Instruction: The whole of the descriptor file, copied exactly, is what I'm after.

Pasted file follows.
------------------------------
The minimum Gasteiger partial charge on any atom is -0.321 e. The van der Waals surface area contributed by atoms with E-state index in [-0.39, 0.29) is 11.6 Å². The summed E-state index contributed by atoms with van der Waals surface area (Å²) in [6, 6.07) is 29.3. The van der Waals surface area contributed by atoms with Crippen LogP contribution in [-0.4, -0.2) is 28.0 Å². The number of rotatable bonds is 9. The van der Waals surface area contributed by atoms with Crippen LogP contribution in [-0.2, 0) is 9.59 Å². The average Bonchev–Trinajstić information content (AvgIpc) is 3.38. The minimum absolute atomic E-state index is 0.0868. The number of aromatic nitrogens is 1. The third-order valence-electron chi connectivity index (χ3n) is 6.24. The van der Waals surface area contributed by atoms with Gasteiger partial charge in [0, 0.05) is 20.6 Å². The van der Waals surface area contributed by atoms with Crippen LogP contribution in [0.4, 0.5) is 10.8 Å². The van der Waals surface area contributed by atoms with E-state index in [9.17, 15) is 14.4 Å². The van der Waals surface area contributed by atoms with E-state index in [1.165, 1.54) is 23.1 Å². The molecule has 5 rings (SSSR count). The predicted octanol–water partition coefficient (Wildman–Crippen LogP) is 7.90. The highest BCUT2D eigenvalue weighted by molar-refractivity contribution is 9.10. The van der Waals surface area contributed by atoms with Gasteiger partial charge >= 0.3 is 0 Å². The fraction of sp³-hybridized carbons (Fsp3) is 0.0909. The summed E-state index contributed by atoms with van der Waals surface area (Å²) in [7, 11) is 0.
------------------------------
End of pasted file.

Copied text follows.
The minimum Gasteiger partial charge on any atom is -0.321 e. The van der Waals surface area contributed by atoms with E-state index in [-0.39, 0.29) is 11.6 Å². The summed E-state index contributed by atoms with van der Waals surface area (Å²) in [6, 6.07) is 29.3. The van der Waals surface area contributed by atoms with Crippen LogP contribution in [-0.4, -0.2) is 28.0 Å². The number of rotatable bonds is 9. The van der Waals surface area contributed by atoms with Crippen LogP contribution in [-0.2, 0) is 9.59 Å². The average Bonchev–Trinajstić information content (AvgIpc) is 3.38. The minimum absolute atomic E-state index is 0.0868. The number of aromatic nitrogens is 1. The third-order valence-electron chi connectivity index (χ3n) is 6.24. The van der Waals surface area contributed by atoms with Gasteiger partial charge in [0, 0.05) is 20.6 Å². The van der Waals surface area contributed by atoms with Crippen LogP contribution in [0.4, 0.5) is 10.8 Å². The van der Waals surface area contributed by atoms with E-state index in [9.17, 15) is 14.4 Å². The van der Waals surface area contributed by atoms with E-state index in [1.165, 1.54) is 23.1 Å². The molecule has 5 rings (SSSR count). The predicted octanol–water partition coefficient (Wildman–Crippen LogP) is 7.90. The highest BCUT2D eigenvalue weighted by molar-refractivity contribution is 9.10. The van der Waals surface area contributed by atoms with Gasteiger partial charge >= 0.3 is 0 Å². The fraction of sp³-hybridized carbons (Fsp3) is 0.0909. The summed E-state index contributed by atoms with van der Waals surface area (Å²) in [7, 11) is 0.